Years ago, when our daughter first “got” Christmas, Santa, and receiving presents just for being her – I think she was 3, almost 4 – she ran to the tree like a mad wind-up toy, her little legs pumping to get to “the goods.” If it had been a cartoon, a trail of dust would have followed her, along with a scorched wood floor revealing her path to the tree.
What an amazing Christmas it was as she played with her dolls and modeled a Snow White dress in the mirror, admiring her perfectness. As a parent, it was the winningest Christmas of all and the one we dreamed of, complete with big smiles and happiness in abundance.
That Christmas was not this Christmas.
Our daughter, now nine, had her list for Santa: Let’s Dance 3 for Xbox, a Fushigi glow ball (not sure where this request came from), and a soccer ball trainer.
And she had her “parent list”: Disneyland Xbox game and a piano keyboard.
Pretty simple requests, especially compared to the ones she created when younger. We talked to her about asking for fewer gifts. And to her credit, she listened. No long lists this year.
We also discussed the desire for “stuff” and consumerism with her. We watched “Story of Stuff” together. But as you’re about to read, we failed in our mission to teach her not want stuff too deeply. Or the forces of consumerism overwhelmed her. Or both.
Looking at her list, we crossed out one item, the piano keyboard. She’s taking guitar and voice lessons and doesn’t like to practice. How much would she use a keyboard? We figured it would collect dust after a couple of weeks of play.
We changed her request to a new bicycle, which she needs since she looks like a circus performer on her small bike with her knees sticking out on its undersized frame.
I spent a few hours shopping at local stores and looking online and found a pink and silver bike for her at a neighborhood bike store, not a chain store, which made me happy. I added a kickstand and silver water bottle holder to match the silver trim.
After she opened her presents, I told her we had one more gift for her and went to the garage to get the bike. She said to my wife, “Is he going to get my keyboard?”
Wow, she really wanted a keyboard, I thought.
When I was a kid, I loved having a bike. I remember all of them. And it was a big deal getting a new bike. So, I expected she would love it and gush with mad excitement.
But what is life if not the crusher of hope and expectations?
I wheeled the bike into the living room. Nothing. No response. Disappointment showed on her face. I wasn’t holding a keyboard in my hands.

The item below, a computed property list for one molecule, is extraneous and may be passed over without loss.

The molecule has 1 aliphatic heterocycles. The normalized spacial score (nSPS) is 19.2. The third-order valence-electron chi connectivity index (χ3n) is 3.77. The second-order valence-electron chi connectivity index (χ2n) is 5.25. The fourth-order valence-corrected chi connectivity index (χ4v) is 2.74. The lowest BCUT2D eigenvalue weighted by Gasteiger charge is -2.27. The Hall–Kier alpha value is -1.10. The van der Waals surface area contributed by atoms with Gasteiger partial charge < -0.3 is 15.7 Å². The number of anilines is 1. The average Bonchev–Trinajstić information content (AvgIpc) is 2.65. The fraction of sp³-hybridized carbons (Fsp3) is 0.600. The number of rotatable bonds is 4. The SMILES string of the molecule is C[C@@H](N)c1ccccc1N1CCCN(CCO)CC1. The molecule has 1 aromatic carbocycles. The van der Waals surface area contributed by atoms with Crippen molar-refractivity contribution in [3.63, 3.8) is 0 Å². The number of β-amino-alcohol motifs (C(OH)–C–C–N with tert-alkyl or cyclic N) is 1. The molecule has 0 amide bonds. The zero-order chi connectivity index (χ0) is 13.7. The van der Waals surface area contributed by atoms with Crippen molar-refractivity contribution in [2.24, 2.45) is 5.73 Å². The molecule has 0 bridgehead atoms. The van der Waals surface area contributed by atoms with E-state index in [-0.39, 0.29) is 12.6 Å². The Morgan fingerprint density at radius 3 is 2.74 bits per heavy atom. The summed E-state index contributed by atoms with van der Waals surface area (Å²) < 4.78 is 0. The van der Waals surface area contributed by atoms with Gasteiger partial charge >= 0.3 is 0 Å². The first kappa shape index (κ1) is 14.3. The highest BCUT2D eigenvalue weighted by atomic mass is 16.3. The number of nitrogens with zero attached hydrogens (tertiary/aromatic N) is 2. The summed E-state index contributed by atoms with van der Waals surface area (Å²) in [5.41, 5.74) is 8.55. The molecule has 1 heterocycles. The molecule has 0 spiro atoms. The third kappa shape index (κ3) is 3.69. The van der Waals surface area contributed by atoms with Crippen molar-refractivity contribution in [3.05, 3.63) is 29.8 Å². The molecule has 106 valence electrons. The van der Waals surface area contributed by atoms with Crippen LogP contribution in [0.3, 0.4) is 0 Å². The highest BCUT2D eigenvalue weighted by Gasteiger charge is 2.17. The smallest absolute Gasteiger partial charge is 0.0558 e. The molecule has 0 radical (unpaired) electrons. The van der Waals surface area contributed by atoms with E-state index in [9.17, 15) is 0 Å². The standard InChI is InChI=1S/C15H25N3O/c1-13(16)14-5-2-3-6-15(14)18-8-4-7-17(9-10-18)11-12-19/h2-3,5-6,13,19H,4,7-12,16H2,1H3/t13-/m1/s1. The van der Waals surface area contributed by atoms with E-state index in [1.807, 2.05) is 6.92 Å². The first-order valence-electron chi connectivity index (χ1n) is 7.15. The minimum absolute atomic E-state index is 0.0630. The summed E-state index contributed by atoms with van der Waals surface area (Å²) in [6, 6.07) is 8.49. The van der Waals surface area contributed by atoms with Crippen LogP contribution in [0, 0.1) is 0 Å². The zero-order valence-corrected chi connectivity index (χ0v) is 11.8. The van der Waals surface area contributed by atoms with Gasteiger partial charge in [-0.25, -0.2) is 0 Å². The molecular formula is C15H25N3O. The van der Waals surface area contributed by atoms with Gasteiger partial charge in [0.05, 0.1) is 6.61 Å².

I didn’t hear, “oh, Daddy, what a cool bike!” Or, “oh, my gosh, that’s the best present ever.”
I received the same reaction as if I had wheeled a giant load of coal into the room.
Then came stunned responses from me: You don’t like it? I thought you’d love this. You need a new bike. Look it’s pink. 21 speeds. I don’t know if it can be returned or not.
My wife was stunned too as my daughter clung to her. Then, as I was speaking, trying to get my bearings in the situation, my daughter made a remark that made me feel like a servant when she said something like: “Why is he speaking right now?”
At this point, my friends, you should know to never visit this site for parental advice. Or you can visit it to learn what not to do as a parent. For in that moment, I felt like a failure. Not for choosing the wrong gift so much as for hearing such a queen-like remark from my daughter.
Was this my daughter speaking in that tone? That’s what hurt most – we had spent nine years raising her not to act like this.
When my wife told her how upset she was by the remark, tears followed and she ran to her room. We sat there stunned, our Christmas happiness taking a 180-degree turn to something unexpected.
When the three of us came back together, my wife and I chose not to pounce on my daughter, which at times wasn’t easy. We told her why we weren’t happy with her attitude and reaction to the bike, and used the situation as a learning experience to discuss the pressure she, as a nine-year-old, is under to “want stuff” and base her happiness on “getting stuff” like a keyboard.
We discussed basic manners when receiving a gift, but focused on personal happiness and how companies want us to connect our happiness with products and the newest versions of products. And to her credit she seemed to get it and respond with understanding comments, questions, and apologies.
Soon, her extreme desire for the keyboard faded and she realized how cool the bike was. As winners of the Christmas weather lottery and a 74-degree day in Los Angeles, all of us went for a test ride.
And while riding her first bike with hand brakes for skidding, gears for climbing hills and going faster than she had ever ridden before, she smiled like she did years ago when she rode her first pink bike with training wheels. Christmas joy returned to her face and ours. She looked so happy and proud and joyful in a way I think most parents know only a child can muster. It’s happiness in its purest form, unstrained and untainted by complex thought and hidden motives.
If I think of my memories of childhood, a lot of them include a bike. Now I wonder if my daughter will remember this Christmas and the bike years from now. It’s the most important Christmas for her to date and about more than the bike. It’s about her future happiness. It’s also a warning to us as parents that our child is under constant pressure to consume, to own stuff and shop.
My wife and I have quite the challenge ahead of us. We lost this battle, but we don’t plan on losing the war. “Owning stuff” will be a conversation in our house for a very long time. Just as this Christmas will be a memory in my mind for a long time. Because despite its sharp right turn to the unexpected, it was still one of the best – they’re all good when they could be your last – and I will never forget it.
Memorable Christmases are the best Christmases, even when they don’t go as planned.